That is indeed where the problem lies. The result of lowered class sizes has been that less money was left to make smart investments, most notably in recruiting better teachers and rewarding them better. Between 2005 and 2014 salaries of teachers in upper secondary education increased by only 1 per cent in real terms, and decreased in one-third of the OECD countries. Upper-secondary teachers are now paid only 89 per cent of what other tertiary-educated workers get.

Will more learning time add to better results?

School systems differ widely in how much time students spend learning, particularly after school. Within each country, more learning time for a subject tends to be associated with better learning outcomes in that subject. So learning time matters and policy makers and parents asking to extend school days have a point. However, the relationship turns the other way round when studying this across countries – that is, countries with longer classroom hours and learning time often do worse in PISA.

It is easy to resolve that puzzle: Learning outcomes are always the product of the quantity and quality of learning opportunities. If we keep the quality of the instructional environment constant, adding more time will yield better results. But if we improve the quality of instruction, we can achieve better results without increasing student learning time.

For instance, in Japan and Korea, students score similarly in science; however, in Japan, students spend about 41 hours per week learning (28 hours at school and 14 after school) all subjects combined, whereas in Korea they spend 50 hours (30 hours at school and 20 after school). In Tunisia and in Beijing, Shanghai, Jiangsu and Guangdong, the four provinces that participated in the PISA 2015 assessment, students spend 30 hours per week learning at school, and 27 hours after school, but the average science score in the Chinese provinces is 531 points whereas in Tunisia it is 367 points. These differences may be indicative, among other things, of the quality of a school system, the necessity of combining learning time with effective teaching, or of whether students can learn informally after school.

Most parents would like to see their kids in schools where they can learn solid academic knowledge and skills but also have enough time to participate in non-academic activities –such as sports, theatre or music – that develop their social and emotional skills and contribute to their wellbeing. So it is always a question of balance. Looked at it that way, Australia, but also the Czech Republic, Estonia, Finland, Germany, Japan, Macao (China), the Netherlands, New Zealand, Sweden and Switzerland provide a good balance between learning time and academic performance.

Is educational success about inherited talent?

The writings of many educational psychologists have fostered a widespread notion that student achievement is mainly a product of inherited intelligence, not hard work.

PISA didn't only test what 15-year-olds know and can do with what they know, it also asked students what they believe is making them successful. In many countries, students were quick to blame everyone but themselves. In 2012, more than three-quarters of the students in France, an average performer on the PISA test, said the course material was simply too hard, two-thirds said the teacher did not get students interested in the material, and half said their teacher did not explain the concepts well or they were just unlucky.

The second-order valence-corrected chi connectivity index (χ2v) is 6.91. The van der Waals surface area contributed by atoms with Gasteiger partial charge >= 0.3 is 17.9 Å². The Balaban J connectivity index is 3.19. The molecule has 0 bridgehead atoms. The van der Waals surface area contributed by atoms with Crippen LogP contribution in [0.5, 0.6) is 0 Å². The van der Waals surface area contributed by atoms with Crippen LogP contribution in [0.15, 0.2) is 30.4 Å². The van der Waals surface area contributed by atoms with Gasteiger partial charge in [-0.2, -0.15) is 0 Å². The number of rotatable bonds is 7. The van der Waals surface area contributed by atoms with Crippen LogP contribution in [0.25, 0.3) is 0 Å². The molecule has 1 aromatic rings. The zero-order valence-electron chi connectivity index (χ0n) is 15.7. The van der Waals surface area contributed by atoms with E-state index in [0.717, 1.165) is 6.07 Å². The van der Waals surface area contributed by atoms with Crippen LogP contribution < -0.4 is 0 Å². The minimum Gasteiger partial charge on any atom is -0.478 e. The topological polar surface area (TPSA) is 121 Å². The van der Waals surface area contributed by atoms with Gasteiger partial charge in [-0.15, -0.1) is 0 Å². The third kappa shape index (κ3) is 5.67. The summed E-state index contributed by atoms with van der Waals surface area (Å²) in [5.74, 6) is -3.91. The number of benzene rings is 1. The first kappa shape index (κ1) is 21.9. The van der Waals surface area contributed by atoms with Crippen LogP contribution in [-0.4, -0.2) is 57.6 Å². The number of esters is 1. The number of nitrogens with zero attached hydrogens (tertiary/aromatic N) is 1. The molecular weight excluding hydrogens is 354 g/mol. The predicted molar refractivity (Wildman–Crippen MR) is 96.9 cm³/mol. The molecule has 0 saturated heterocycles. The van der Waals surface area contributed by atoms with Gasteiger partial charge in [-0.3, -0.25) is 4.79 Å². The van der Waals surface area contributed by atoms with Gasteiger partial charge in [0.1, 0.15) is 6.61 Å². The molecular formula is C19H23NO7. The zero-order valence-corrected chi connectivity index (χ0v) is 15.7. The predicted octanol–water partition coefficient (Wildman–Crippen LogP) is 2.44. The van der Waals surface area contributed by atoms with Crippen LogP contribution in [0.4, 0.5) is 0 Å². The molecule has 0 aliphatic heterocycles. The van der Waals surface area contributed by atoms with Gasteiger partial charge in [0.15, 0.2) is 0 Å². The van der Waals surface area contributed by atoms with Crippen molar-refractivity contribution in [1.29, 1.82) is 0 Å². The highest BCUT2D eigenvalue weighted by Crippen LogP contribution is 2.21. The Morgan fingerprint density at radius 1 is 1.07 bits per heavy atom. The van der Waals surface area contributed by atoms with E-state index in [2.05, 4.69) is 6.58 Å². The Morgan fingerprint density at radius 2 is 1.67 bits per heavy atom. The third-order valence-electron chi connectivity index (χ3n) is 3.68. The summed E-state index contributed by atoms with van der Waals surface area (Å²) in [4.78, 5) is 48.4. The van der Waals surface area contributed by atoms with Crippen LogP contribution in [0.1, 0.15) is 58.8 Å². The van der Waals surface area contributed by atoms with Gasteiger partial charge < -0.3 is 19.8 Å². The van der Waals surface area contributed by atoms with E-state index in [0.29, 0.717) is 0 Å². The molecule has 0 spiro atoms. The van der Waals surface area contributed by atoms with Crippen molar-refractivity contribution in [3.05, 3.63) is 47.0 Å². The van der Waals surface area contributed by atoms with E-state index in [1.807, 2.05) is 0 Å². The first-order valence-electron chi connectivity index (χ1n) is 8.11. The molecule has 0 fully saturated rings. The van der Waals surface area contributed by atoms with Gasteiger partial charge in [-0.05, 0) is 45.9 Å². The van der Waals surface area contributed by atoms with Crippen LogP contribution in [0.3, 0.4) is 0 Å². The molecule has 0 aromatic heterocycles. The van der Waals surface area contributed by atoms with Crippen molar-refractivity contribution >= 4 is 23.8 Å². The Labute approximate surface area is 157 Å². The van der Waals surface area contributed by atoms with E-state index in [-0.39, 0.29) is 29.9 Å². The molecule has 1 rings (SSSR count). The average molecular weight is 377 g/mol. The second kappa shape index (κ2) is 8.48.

The results are very different for Singapore. Students there believe they will succeed if they try hard and they trust their teachers to help them succeed. The fact that students in some countries consistently believe that achievement is mainly a product of hard work, rather than inherited intelligence, suggests that education and its social context can make a difference in instilling the values that foster success in education.

One of the most powerful findings from PISA is that in most of these countries, where students expect to have to work hard to achieve, virtually all students reach consistently high performance standards. And one of the most interesting patterns that I observed has been the gradual move from a system in which students of different ability were streamed into different types of secondary schools, to a system in which all students now go to secondary schools with curriculums set to much the same high level of cognitive demand.

In contrast, where teachers don't believe that pupils can develop and extend themselves through hard work, they may feel guilty pressing students who they perceive to be less capable to achieve at higher levels. A comparison between school marks and performance of students in PISA also suggests that teachers often expect less of students from lower socio-economic backgrounds even if the students show similar levels of achievement. And those students and their parents may expect less, too. This is a heavy burden for education systems to bear, and it is unlikely that school systems will achieve performance parity with the best-performing countries until they accept that, with enough effort and support, all children can achieve at very high levels.

Is it about recruiting top graduates into teaching?

One of the most frequent claims I have heard from people trying to explain poor learning outcomes in their country is that their young people who go into teaching are drawn from lower-ability graduates, while high-performing countries are able to attract the highest-ability graduates into careers in teaching.